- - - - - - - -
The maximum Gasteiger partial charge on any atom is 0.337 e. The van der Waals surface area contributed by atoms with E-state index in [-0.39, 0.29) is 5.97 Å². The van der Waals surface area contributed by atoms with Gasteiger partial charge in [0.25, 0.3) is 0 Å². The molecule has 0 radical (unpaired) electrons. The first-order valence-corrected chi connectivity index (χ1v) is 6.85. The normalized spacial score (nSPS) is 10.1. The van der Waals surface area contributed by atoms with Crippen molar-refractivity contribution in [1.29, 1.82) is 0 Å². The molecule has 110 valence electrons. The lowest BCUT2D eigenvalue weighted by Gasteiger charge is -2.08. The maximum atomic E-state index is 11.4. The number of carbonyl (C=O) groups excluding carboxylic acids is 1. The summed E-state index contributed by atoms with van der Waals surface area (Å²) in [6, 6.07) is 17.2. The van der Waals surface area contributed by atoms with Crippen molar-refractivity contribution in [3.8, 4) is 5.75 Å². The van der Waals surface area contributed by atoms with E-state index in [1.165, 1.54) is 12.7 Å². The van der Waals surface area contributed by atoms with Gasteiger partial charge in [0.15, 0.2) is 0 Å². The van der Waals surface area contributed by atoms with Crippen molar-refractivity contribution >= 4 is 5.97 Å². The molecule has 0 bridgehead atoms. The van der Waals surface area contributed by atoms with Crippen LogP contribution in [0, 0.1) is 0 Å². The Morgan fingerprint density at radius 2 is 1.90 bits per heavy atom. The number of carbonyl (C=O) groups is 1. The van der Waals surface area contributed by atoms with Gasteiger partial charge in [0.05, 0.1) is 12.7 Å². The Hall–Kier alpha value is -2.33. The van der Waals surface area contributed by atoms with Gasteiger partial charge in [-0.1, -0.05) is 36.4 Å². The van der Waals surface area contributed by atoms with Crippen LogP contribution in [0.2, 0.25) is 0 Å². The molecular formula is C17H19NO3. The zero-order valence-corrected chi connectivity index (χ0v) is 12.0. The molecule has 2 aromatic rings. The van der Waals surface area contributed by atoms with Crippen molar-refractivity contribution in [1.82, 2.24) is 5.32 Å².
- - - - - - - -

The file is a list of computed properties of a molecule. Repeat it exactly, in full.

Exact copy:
The maximum Gasteiger partial charge on any atom is 0.337 e. The van der Waals surface area contributed by atoms with E-state index in [-0.39, 0.29) is 5.97 Å². The van der Waals surface area contributed by atoms with Gasteiger partial charge in [0.25, 0.3) is 0 Å². The molecule has 0 radical (unpaired) electrons. The first-order valence-corrected chi connectivity index (χ1v) is 6.85. The normalized spacial score (nSPS) is 10.1. The van der Waals surface area contributed by atoms with Crippen molar-refractivity contribution in [1.29, 1.82) is 0 Å². The molecule has 110 valence electrons. The lowest BCUT2D eigenvalue weighted by Gasteiger charge is -2.08. The maximum atomic E-state index is 11.4. The number of carbonyl (C=O) groups excluding carboxylic acids is 1. The summed E-state index contributed by atoms with van der Waals surface area (Å²) in [6, 6.07) is 17.2. The van der Waals surface area contributed by atoms with Crippen molar-refractivity contribution in [3.8, 4) is 5.75 Å². The van der Waals surface area contributed by atoms with E-state index in [1.165, 1.54) is 12.7 Å². The van der Waals surface area contributed by atoms with Gasteiger partial charge in [0.15, 0.2) is 0 Å². The van der Waals surface area contributed by atoms with Crippen molar-refractivity contribution >= 4 is 5.97 Å². The molecule has 0 bridgehead atoms. The van der Waals surface area contributed by atoms with Crippen LogP contribution in [0, 0.1) is 0 Å². The Morgan fingerprint density at radius 2 is 1.90 bits per heavy atom. The number of carbonyl (C=O) groups is 1. The van der Waals surface area contributed by atoms with Gasteiger partial charge in [0.05, 0.1) is 12.7 Å². The Hall–Kier alpha value is -2.33. The van der Waals surface area contributed by atoms with Gasteiger partial charge in [-0.1, -0.05) is 36.4 Å². The van der Waals surface area contributed by atoms with Crippen LogP contribution in [0.2, 0.25) is 0 Å². The molecular formula is C17H19NO3. The zero-order valence-corrected chi connectivity index (χ0v) is 12.0. The molecule has 2 aromatic rings. The van der Waals surface area contributed by atoms with Crippen molar-refractivity contribution in [1.82, 2.24) is 5.32 Å².